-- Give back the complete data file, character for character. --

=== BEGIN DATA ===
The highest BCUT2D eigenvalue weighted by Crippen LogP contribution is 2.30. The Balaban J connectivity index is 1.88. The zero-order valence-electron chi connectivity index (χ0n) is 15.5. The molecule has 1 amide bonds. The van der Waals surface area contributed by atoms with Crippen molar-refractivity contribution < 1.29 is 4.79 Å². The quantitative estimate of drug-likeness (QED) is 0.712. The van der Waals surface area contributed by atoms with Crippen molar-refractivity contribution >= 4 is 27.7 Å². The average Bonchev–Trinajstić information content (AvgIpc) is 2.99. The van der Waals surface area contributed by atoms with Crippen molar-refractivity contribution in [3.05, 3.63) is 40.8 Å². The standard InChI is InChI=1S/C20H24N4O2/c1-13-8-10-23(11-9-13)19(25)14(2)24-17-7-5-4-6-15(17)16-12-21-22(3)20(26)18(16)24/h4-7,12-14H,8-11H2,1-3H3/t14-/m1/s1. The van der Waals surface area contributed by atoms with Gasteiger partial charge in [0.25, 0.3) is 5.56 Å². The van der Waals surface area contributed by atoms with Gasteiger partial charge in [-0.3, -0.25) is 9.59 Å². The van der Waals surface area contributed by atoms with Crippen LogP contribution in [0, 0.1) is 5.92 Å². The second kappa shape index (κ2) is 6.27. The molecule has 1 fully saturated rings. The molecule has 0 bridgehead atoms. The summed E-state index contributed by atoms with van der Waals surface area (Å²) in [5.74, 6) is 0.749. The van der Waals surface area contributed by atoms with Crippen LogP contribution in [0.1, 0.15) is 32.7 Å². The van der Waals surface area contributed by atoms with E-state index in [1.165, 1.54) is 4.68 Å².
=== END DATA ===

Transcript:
The highest BCUT2D eigenvalue weighted by Crippen LogP contribution is 2.30. The Balaban J connectivity index is 1.88. The zero-order valence-electron chi connectivity index (χ0n) is 15.5. The molecule has 1 amide bonds. The van der Waals surface area contributed by atoms with Crippen molar-refractivity contribution < 1.29 is 4.79 Å². The quantitative estimate of drug-likeness (QED) is 0.712. The van der Waals surface area contributed by atoms with Crippen molar-refractivity contribution >= 4 is 27.7 Å². The average Bonchev–Trinajstić information content (AvgIpc) is 2.99. The van der Waals surface area contributed by atoms with Crippen molar-refractivity contribution in [3.05, 3.63) is 40.8 Å². The standard InChI is InChI=1S/C20H24N4O2/c1-13-8-10-23(11-9-13)19(25)14(2)24-17-7-5-4-6-15(17)16-12-21-22(3)20(26)18(16)24/h4-7,12-14H,8-11H2,1-3H3/t14-/m1/s1. The van der Waals surface area contributed by atoms with Gasteiger partial charge in [0.25, 0.3) is 5.56 Å². The van der Waals surface area contributed by atoms with Gasteiger partial charge in [-0.3, -0.25) is 9.59 Å². The van der Waals surface area contributed by atoms with Crippen LogP contribution in [0, 0.1) is 5.92 Å². The second kappa shape index (κ2) is 6.27. The molecule has 1 fully saturated rings. The molecule has 0 bridgehead atoms. The summed E-state index contributed by atoms with van der Waals surface area (Å²) in [5.74, 6) is 0.749. The van der Waals surface area contributed by atoms with Crippen LogP contribution in [0.1, 0.15) is 32.7 Å². The van der Waals surface area contributed by atoms with E-state index in [1.165, 1.54) is 4.68 Å².